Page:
November 28, 2020

I, Science

The science magazine of Imperial College

This article is taken from the Spring 2012 issue of I, Science.

Programming is a skill that allows us to develop and personalise the functions of computers – and anyone can learn to harness it, argues Michael Cook

One of my favourite editions of historical webcomic Hark! A Vagrant! is about Ada Lovelace, daughter of renowned poet Lord Byron and a gifted mathematician. In the comic, Ada’s mother hides the young girl from a passing poet, for fear that she might be tempted into her father’s wild life. Purportedly, it was her mother’s fear that led to Ada’s rigorous mathematical education, something that caused her to achieve notoriety as the world’s first computer programmer. This achievement was even more impressive due to the simple fact that computers didn’t actually exist yet.

Spot the Difference

When mathematician and inventor Charles Babbage failed to construct his Difference Engine for computing logarithm tables in the 1800s, he drew up designs for an even more complex machine that could be programmed through punch cards – the Analytical Engine. Lovelace was one of the few people who understood Babbage’s idea, and wrote what amounts today to a computer program for calculating Bernoulli numbers for a machine that didn’t even exist.

As any computer scientist will attest, some days it is hard enough writing code for a machine that is right in front of you. It wasn’t until 1991 that Babbage’s Difference Machine was finally built, and although his Analytical Engine is yet to be fully built, Ada’s algorithm has been verified as correct.

The programming aspect of a computer is what makes it such an invaluable tool to human beings. Tools are a key part of our society and are crucial to our rise as a species, but most tools are developed for specific uses – from crude stone axes right through to Geiger counters and plasma cutters. Unlike these specific tools, computers are designed to understand very small instructions, allowing us to build up layers of complexity resulting in three-dimensional simulation, international communication and artificial intelligence. Without programming, modern technology is just a series of single-use items, no more remarkable than a clay bowl.

Despite this immense flexibility and power found in every computer, only a very small proportion of our society are able to make the most of it. The majority of us use our computers for a very limited range of purposes. We play games someone else made, we check our email using protocols and encryption algorithms someone else designed and we print our photos only after letting someone else’s application touch them up automatically. For all the wonder and potential inside the grey metal boxes we carry everywhere with us, we are quite happy to treat them as a Swiss Army knife – multipurpose, but limited to what its designer intended it for. It’s a curious situation, but one that might be changing.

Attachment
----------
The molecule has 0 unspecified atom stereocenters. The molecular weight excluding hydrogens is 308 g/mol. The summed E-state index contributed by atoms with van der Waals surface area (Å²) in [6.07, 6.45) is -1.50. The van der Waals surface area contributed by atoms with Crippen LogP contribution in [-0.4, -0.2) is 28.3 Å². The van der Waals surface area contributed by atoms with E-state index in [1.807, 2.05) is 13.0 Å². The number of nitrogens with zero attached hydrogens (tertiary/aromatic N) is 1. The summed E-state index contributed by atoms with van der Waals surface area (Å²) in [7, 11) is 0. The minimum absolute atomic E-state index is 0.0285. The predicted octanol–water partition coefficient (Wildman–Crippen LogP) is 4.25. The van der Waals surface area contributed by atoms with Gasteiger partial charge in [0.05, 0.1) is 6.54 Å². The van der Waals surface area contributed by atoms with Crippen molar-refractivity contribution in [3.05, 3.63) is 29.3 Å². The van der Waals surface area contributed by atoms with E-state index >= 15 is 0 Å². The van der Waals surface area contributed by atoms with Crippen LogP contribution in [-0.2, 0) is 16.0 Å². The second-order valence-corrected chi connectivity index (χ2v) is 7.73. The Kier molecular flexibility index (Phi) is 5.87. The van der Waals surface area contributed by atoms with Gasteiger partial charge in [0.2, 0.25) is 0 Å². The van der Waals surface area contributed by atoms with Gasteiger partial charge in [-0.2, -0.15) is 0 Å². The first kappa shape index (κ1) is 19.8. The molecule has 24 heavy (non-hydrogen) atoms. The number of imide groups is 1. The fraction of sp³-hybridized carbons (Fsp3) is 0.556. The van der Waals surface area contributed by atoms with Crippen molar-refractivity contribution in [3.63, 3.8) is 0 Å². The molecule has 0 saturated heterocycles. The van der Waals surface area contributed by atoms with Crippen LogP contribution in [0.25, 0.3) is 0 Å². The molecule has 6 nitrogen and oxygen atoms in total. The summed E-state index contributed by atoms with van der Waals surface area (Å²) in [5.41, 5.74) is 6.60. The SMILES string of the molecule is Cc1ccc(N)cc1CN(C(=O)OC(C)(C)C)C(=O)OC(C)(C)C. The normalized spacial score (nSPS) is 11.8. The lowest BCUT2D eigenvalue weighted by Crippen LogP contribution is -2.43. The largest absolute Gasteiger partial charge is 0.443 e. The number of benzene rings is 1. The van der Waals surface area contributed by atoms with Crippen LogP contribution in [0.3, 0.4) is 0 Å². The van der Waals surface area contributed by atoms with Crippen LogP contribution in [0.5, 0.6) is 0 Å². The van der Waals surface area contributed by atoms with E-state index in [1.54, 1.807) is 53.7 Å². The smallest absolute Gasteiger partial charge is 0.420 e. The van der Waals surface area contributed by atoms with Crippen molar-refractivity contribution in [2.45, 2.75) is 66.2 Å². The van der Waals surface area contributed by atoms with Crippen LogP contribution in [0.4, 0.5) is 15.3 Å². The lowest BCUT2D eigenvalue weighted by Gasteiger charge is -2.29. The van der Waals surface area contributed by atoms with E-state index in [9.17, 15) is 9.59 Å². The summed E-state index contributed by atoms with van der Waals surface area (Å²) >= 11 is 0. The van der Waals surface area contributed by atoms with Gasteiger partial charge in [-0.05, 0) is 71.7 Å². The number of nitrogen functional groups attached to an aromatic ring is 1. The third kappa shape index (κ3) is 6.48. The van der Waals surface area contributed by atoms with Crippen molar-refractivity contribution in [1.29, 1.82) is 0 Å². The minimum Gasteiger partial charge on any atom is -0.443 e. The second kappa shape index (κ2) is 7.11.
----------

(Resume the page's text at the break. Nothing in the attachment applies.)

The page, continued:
Teaching Technology

Many governments are now announcing a greater emphasis on teaching schoolchildren to program and to understand computer science, which might lead to an upcoming generation that are not only users of code, but creators as well – people who can adjust and tweak and create software that solves problems unique to them, in a way they want them to be solved. This paints an optimistic picture of the future – where everyone has the knowledge to protect themselves from exploitation online and to create and share solutions to niche problems that might not be commercially viable to solve today.

What happens to the generation caught in the middle, though? We often laugh (or at least wryly smile) at the generations before us for being less tech-savvy, unable to send text messages or avoid viruses online. Yet we are about to be succeeded by a generation that will not only have their own gadgets that we won’t understand – they’ll be controlling them in a way we won’t understand either.

Fortunately, there are organisations online that don’t think it is too late to turn this around, the most passionate of which are Code Year and Codecademy, two websites running with the grand aim of teaching programming to everyone, regardless of skill or savviness. The former, Code Year, runs weekly tutorials teaching programming from the ground up, using pleasing machines interactive lessons that let you write real code, see it running and get immediate feedback. It is an incredible service, offered for free, that thousands of people around the world are now taking part in (and it is not too late to start either – you can catch up with their previous lessons too).

The message Code Year tries to get across is that programming can be much simpler than it is portrayed to be, that it is not some dark art as it was in the days of Ada Lovelace and the imaginary machines she wrote algorithms for. Today, programming isn’t all maths and imaginary machines – you are carrying all the tools you need around with you. Take advantage of it.

More > Check out Man, Remade, Michael Cook’s essay on our relationship with machines, and watch John Graham-Cumming’s brilliant TEDxImperialCollege talk, The Greatest Machine that Never Was.

Image: flickr | Larry Johnson